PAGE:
A recent study conducted by UC Davis and Lawrence Berkeley National Laboratory researchers found that 85% of the heating, ventilation and air conditioning, or HVAC, systems in California K-12 classrooms do not provide sufficient ventilation.
The study found that many of the HVAC systems had equipment, fan control or filter maintenance problems, according to Rengie Chan, study author and deputy chemist of the Berkeley Lab Indoor Environment Group. Lack of sufficient ventilation, Chan explained, can lead to adverse health effects.
“Inadequate ventilation in classrooms is a very common problem,” Chan said in an email. “There are compelling evidence of an association between inadequate ventilation impacting student performance, resulting in respiratory health effects, and student absence.”
The study inspected 104 classrooms across 11 schools in California, all of which had new HVAC systems installed within the last three years. Data was gathered through field inspections, monitoring and a teacher survey. Indoor environmental parameters were measured for four weeks, Chan said in the email.
Classrooms with insufficient HVAC systems were also found to have higher carbon dioxide levels and lower ventilation rates. Increasing evidence has shown carbon dioxide is associated with the ability to perform cognitive tasks, according to a Berkeley Lab article.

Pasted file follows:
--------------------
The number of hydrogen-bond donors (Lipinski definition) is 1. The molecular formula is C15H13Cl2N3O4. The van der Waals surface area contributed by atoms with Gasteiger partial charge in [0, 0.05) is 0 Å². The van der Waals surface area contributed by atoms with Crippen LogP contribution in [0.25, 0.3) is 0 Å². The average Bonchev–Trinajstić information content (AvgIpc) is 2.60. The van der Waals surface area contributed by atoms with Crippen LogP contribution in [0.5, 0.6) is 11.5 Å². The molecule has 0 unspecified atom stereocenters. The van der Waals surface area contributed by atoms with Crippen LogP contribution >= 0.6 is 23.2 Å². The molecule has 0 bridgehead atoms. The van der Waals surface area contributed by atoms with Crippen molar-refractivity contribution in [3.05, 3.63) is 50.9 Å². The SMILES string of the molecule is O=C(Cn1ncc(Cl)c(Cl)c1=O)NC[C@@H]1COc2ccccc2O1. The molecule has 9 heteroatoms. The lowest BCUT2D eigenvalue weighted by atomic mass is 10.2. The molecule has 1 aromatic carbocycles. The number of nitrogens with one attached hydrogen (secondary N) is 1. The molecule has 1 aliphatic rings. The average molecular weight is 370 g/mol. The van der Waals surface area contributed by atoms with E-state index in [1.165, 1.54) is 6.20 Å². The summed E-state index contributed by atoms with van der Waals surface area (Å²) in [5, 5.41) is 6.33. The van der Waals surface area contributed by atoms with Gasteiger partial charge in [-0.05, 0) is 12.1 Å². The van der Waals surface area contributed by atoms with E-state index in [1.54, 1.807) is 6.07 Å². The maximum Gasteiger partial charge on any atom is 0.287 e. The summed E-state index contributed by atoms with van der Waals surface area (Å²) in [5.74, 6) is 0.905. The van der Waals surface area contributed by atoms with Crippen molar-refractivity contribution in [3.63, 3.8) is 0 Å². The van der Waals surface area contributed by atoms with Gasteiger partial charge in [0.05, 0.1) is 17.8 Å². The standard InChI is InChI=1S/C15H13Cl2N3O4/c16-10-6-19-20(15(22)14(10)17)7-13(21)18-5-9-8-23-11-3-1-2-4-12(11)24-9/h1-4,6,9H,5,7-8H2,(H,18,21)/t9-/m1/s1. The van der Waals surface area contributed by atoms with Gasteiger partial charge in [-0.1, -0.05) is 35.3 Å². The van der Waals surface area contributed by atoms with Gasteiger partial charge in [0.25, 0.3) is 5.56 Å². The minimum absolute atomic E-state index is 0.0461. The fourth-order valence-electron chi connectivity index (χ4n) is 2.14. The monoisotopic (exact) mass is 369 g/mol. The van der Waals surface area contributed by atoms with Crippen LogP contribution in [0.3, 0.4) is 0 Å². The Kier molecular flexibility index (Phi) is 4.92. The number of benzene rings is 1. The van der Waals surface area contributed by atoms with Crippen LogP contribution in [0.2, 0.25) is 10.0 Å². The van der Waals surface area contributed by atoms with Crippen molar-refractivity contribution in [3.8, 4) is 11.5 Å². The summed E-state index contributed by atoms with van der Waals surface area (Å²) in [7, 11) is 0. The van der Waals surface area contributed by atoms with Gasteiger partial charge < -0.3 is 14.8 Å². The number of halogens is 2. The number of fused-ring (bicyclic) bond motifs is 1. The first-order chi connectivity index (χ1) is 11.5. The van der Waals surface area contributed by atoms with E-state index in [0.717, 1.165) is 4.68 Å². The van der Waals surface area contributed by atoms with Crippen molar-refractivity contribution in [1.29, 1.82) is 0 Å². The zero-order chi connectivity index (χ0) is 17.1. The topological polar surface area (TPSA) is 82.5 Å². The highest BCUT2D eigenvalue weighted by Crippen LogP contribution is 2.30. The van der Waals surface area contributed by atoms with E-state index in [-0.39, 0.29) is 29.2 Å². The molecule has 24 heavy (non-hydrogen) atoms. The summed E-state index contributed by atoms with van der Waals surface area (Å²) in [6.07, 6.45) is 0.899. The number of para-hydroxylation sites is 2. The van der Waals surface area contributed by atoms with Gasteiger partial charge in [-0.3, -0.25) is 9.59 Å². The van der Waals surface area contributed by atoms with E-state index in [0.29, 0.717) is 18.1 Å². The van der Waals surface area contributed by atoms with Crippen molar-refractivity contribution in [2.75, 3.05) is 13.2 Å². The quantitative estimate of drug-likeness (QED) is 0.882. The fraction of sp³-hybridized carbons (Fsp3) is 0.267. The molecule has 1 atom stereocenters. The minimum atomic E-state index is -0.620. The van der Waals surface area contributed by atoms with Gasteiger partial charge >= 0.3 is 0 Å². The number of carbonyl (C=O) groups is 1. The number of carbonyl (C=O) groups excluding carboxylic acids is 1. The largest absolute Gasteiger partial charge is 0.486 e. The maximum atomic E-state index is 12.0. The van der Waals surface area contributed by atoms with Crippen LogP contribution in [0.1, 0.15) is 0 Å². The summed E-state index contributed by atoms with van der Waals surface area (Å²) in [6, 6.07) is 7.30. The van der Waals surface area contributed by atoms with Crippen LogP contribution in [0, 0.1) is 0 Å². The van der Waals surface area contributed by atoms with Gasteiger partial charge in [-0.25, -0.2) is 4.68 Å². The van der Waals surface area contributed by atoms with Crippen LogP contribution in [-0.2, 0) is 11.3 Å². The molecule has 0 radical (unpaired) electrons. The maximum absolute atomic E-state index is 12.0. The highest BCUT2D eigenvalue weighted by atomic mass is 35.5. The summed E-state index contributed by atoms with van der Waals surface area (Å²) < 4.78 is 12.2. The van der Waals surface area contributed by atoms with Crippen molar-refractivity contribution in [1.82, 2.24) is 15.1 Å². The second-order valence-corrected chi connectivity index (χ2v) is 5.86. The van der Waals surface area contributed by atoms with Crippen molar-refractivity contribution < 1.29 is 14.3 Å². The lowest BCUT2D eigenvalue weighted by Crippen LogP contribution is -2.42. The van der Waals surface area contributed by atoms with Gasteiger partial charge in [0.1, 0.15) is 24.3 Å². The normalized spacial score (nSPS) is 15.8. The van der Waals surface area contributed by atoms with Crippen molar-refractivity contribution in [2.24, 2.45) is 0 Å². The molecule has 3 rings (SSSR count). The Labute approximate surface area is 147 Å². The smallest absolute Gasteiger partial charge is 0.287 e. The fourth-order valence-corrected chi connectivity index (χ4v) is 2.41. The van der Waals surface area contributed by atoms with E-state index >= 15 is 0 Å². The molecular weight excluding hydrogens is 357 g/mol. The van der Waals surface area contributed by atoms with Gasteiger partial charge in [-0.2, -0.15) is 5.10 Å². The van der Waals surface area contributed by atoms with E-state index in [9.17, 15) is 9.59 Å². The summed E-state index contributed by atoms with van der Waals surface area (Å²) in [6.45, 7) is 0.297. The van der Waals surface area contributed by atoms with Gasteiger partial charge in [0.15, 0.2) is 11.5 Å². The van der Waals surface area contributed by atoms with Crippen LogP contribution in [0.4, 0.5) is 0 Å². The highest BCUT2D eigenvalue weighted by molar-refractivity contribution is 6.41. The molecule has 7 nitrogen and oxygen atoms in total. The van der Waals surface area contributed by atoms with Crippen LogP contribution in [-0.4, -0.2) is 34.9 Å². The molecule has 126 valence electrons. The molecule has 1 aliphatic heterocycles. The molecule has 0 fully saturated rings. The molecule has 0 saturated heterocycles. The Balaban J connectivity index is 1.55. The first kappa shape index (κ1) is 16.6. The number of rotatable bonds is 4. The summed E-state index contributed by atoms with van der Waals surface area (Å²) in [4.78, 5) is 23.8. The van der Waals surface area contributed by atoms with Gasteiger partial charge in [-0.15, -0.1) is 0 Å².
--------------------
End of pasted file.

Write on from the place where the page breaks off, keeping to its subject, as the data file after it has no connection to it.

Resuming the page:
Twenty-three of the classrooms inspected had a temperature above 25.6 degrees Celsius, or about 78 degrees Fahrenheit for more than 20% of school hours, according to the study.
The study also cites prior research showing a recommended range of 20-23 degrees Celsius or 68-73.4 degrees Fahrenheit, for an optimal learning environment. In contrast, only five of the investigated classrooms maintained a temperature lower than 20 degrees Celsius for more than 20% of school hours.
“Many classrooms in this sample were frequently too warm to support learning,” the study said, citing previous research that found a high correlation between student test scores and indoor temperature and ventilation.
According to Berkeley Unified School District, or BUSD, spokesperson Trish McDermott, the study’s findings are not applicable to BUSD schools as the district follows the Uniform Building Code and the Building Energy Efficiency Standards, or Title 24, requirements.
Carbon filters, replaced twice annually, are installed at BUSD schools where exterior air is drawn in. Preventative maintenance and filter replacement are priorities in the district, McDermott said in an email.
“Like many California school districts, we find ourselves facing sustained smoke events — extraordinary circumstances for which schools were not designed,” McDermott explained in the email.
The research team recommends improved monitoring over HVAC purchases and installations to ensure they work properly, Chan said. In addition, routine filter maintenance needs to be provided.
“Classroom ventilation problems can easily go unnoticed, without periodic testing of ventilation systems, and without continuous real-time CO2 monitoring,” Chan said in the email. “We need better detection to correct ventilation problems.”